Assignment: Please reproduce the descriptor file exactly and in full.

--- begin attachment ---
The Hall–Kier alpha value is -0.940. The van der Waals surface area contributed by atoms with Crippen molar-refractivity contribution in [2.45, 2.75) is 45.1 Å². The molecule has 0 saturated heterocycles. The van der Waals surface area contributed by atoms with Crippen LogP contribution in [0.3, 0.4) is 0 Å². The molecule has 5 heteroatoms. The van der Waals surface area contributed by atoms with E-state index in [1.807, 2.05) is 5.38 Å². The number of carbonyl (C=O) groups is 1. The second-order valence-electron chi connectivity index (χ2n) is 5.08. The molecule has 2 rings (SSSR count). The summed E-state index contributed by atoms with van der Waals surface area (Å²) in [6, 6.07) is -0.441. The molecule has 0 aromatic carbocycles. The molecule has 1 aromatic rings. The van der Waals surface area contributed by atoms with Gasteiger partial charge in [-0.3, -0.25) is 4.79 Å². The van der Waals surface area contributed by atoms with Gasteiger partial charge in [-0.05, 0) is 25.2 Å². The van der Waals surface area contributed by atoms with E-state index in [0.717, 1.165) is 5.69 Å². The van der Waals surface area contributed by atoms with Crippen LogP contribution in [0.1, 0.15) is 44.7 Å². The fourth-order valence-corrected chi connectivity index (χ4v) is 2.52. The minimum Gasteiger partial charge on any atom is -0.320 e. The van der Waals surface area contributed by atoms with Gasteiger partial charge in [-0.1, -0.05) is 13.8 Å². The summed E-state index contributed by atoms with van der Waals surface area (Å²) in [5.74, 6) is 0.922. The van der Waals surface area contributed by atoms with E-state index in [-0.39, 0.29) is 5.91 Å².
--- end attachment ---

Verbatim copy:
The Hall–Kier alpha value is -0.940. The van der Waals surface area contributed by atoms with Crippen molar-refractivity contribution in [2.45, 2.75) is 45.1 Å². The molecule has 0 saturated heterocycles. The van der Waals surface area contributed by atoms with Crippen LogP contribution in [0.3, 0.4) is 0 Å². The molecule has 5 heteroatoms. The van der Waals surface area contributed by atoms with E-state index in [1.807, 2.05) is 5.38 Å². The number of carbonyl (C=O) groups is 1. The second-order valence-electron chi connectivity index (χ2n) is 5.08. The molecule has 2 rings (SSSR count). The summed E-state index contributed by atoms with van der Waals surface area (Å²) in [6, 6.07) is -0.441. The molecule has 0 aromatic carbocycles. The molecule has 1 aromatic rings. The van der Waals surface area contributed by atoms with Gasteiger partial charge in [-0.3, -0.25) is 4.79 Å². The van der Waals surface area contributed by atoms with Gasteiger partial charge in [-0.05, 0) is 25.2 Å². The van der Waals surface area contributed by atoms with E-state index in [0.717, 1.165) is 5.69 Å². The van der Waals surface area contributed by atoms with Crippen LogP contribution in [0.1, 0.15) is 44.7 Å². The fourth-order valence-corrected chi connectivity index (χ4v) is 2.52. The minimum Gasteiger partial charge on any atom is -0.320 e. The van der Waals surface area contributed by atoms with Gasteiger partial charge in [-0.1, -0.05) is 13.8 Å². The summed E-state index contributed by atoms with van der Waals surface area (Å²) in [5.74, 6) is 0.922. The van der Waals surface area contributed by atoms with E-state index in [-0.39, 0.29) is 5.91 Å².